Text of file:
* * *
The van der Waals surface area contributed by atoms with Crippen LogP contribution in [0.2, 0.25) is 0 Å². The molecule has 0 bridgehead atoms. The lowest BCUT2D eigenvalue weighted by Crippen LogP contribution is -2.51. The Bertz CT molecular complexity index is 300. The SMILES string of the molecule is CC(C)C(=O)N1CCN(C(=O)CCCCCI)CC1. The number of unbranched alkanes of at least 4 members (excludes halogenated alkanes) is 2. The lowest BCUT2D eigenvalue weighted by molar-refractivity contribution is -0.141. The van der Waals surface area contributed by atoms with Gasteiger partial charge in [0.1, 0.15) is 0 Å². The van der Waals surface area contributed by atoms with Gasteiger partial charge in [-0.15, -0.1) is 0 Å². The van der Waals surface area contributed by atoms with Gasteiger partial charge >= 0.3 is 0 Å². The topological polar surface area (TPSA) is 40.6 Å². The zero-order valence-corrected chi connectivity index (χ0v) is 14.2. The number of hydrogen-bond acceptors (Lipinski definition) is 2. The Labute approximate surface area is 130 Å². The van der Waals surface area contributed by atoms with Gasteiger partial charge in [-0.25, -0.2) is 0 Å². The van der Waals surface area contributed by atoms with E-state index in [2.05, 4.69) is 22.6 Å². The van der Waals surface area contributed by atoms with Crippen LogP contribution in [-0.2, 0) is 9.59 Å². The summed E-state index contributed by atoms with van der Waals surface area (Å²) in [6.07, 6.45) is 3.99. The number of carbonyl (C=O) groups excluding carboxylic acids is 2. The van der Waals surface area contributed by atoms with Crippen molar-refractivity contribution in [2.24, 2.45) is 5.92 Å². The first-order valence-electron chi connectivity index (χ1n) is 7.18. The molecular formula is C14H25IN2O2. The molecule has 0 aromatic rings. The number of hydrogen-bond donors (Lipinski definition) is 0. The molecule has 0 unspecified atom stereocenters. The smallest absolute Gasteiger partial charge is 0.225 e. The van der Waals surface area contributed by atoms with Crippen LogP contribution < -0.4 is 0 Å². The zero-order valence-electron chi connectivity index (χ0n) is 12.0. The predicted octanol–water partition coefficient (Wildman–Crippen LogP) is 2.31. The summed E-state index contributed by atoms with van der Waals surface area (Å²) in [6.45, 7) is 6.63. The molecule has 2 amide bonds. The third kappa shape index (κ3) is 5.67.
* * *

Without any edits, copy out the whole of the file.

The van der Waals surface area contributed by atoms with Crippen LogP contribution in [0.2, 0.25) is 0 Å². The molecule has 0 bridgehead atoms. The lowest BCUT2D eigenvalue weighted by Crippen LogP contribution is -2.51. The Bertz CT molecular complexity index is 300. The SMILES string of the molecule is CC(C)C(=O)N1CCN(C(=O)CCCCCI)CC1. The number of unbranched alkanes of at least 4 members (excludes halogenated alkanes) is 2. The lowest BCUT2D eigenvalue weighted by molar-refractivity contribution is -0.141. The van der Waals surface area contributed by atoms with Gasteiger partial charge in [0.1, 0.15) is 0 Å². The van der Waals surface area contributed by atoms with Gasteiger partial charge in [-0.15, -0.1) is 0 Å². The van der Waals surface area contributed by atoms with Gasteiger partial charge >= 0.3 is 0 Å². The topological polar surface area (TPSA) is 40.6 Å². The zero-order valence-corrected chi connectivity index (χ0v) is 14.2. The number of hydrogen-bond acceptors (Lipinski definition) is 2. The Labute approximate surface area is 130 Å². The van der Waals surface area contributed by atoms with Gasteiger partial charge in [-0.25, -0.2) is 0 Å². The van der Waals surface area contributed by atoms with E-state index in [2.05, 4.69) is 22.6 Å². The van der Waals surface area contributed by atoms with Crippen LogP contribution in [-0.2, 0) is 9.59 Å². The summed E-state index contributed by atoms with van der Waals surface area (Å²) in [6.07, 6.45) is 3.99. The number of carbonyl (C=O) groups excluding carboxylic acids is 2. The van der Waals surface area contributed by atoms with Crippen molar-refractivity contribution in [2.24, 2.45) is 5.92 Å². The first-order valence-electron chi connectivity index (χ1n) is 7.18. The molecular formula is C14H25IN2O2. The molecule has 0 aromatic rings. The number of hydrogen-bond donors (Lipinski definition) is 0. The molecule has 0 unspecified atom stereocenters. The smallest absolute Gasteiger partial charge is 0.225 e. The van der Waals surface area contributed by atoms with Crippen LogP contribution < -0.4 is 0 Å². The zero-order valence-electron chi connectivity index (χ0n) is 12.0. The predicted octanol–water partition coefficient (Wildman–Crippen LogP) is 2.31. The summed E-state index contributed by atoms with van der Waals surface area (Å²) in [6.45, 7) is 6.63. The molecule has 2 amide bonds. The third kappa shape index (κ3) is 5.67.